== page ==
SINGAPORE — The fourth generation leaders of Singapore have “gained in trust and rapport” with Singaporeans during the COVID-19 outbreak, Prime Minister Lee Hsien Loong said on Friday (27 March).
Lee was speaking to reporters at the Istana about the Resilience Budget delivered by Finance Minister Heng Swee Keat on Thursday. He was responding to a question about how Singapore’s 4G leaders are coping with the crisis.
Citing Lawrence Wong and Gan Kim Yong, the co-chairs of the multi-ministry task force on COVID-19, and Heng, Lee said, “I think people have seen them and they have watched them respond. They have watched them answer questions, deal with emergency situations – runs on food, runs on toilet rolls, big outbreaks, bad news – I think that they have gained experience and confidence.”
Lee was also queried on how the general elections, if called, would proceed given the current situation.
A reporter asked how nomination and voting would proceed and if large-scale campaigning would be “out of the picture”.
Lee described the call as a “very difficult decision” as Singapore is going into “a very big storm”. He said, “You want to have the strongest team and mandate, and the longest runway so that Singapore can have the best leadership to see it through this storm.”
“If we were sure that the thing could settle within the next six months, I think we can say well, let us wait for six months, let things calm down, then we carry on.”
However, he added no one could tell about the current COVID-19 situation, which might worsen before it picked up.
“You have to make a judgement in this situation with an outbreak going on with all sorts of exceptional measures implemented in Singapore – is it possible for us to conduct an election and to get this done, so that we clear the decks and we can go through and deal with whatever lies ahead of us. That is a question.”
Lee noted that an election would be hard in a state of general shutdown, such as in the United Kingdom, as the logistics of getting ballot boxes in place and voting would be difficult.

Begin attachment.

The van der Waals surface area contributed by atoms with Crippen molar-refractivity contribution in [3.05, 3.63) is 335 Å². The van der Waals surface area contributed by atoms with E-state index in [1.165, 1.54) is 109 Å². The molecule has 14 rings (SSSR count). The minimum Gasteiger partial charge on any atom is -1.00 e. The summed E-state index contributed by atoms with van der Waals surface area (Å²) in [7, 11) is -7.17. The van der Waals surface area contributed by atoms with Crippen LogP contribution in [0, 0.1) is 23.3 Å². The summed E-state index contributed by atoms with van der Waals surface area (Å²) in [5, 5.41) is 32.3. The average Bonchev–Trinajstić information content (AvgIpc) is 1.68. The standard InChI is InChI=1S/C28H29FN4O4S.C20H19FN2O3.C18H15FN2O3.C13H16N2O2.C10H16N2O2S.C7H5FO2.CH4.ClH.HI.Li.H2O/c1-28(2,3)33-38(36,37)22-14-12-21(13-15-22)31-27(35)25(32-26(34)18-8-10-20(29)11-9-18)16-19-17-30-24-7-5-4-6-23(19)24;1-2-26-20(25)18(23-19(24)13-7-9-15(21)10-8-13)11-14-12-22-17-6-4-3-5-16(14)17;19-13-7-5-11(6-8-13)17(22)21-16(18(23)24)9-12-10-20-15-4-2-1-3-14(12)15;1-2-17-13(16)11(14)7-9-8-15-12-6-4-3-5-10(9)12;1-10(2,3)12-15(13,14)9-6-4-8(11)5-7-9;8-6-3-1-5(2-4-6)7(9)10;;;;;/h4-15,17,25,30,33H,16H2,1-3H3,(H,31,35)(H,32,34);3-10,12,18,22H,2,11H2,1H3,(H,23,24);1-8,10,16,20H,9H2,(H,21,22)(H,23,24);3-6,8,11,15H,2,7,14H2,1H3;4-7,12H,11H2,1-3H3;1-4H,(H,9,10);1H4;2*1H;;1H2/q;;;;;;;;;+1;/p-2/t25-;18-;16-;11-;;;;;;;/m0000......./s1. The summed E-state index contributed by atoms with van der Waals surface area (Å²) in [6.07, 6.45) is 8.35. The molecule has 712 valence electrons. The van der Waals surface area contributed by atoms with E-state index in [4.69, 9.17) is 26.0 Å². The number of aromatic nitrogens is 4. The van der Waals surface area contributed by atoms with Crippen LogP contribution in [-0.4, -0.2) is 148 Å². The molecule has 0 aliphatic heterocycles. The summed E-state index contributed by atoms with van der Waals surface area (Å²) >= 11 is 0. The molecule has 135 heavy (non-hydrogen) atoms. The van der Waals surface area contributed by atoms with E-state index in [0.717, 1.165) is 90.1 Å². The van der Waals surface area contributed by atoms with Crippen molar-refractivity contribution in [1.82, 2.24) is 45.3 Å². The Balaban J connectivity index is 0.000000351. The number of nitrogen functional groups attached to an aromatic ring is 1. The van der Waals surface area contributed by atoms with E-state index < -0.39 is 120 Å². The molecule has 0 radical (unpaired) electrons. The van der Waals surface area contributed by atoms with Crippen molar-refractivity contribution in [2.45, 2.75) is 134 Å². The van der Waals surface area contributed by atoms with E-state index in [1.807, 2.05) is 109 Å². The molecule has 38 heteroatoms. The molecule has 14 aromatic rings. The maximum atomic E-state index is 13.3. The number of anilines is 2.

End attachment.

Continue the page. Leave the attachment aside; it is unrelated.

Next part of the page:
“But short of that situation, even when you have restrictions and some safe distancing measures, life still goes on. People are working, people can travel, people can conduct the poll, and countries have been conducting elections.”
Lee pointed out that Israel had an election recently and that primary elections in many US states have gone ahead.
“I think that we have to weigh conducting an election under abnormal circumstances, against going into a storm with a mandate which is reaching the end of its term. We have to make a decision on that. I would not rule any possibility out,” he said.
Singapore saw a total of 683 COVID-19 cases as of Thursday even as the government ramped up measures to curb the spread of the virus.
As of Thursday 11.59pm, all entertainment venues were required to shut until end-April and all events, regardless of size, were also required to be deferred or cancelled. Gatherings outside of work and school now have to be limited to 10 people or fewer at any time.
In light of the worsening situation, Finance Minister Heng delivered the Resilience Budget to help workers and families cope with the economic fallout of the pandemic. Commenting on the supplementary Budget, Lee stressed that the package was designed to last for three-quarters until the end of the year, and that the government will consider having it extended or modified if necessary.
“That we have prepared for, but we must also be psychologically prepared that if things actually get worse during the next few months before the end of the year, we may need to do something even before that. If it comes to that, we will go to the reserves,” he said.
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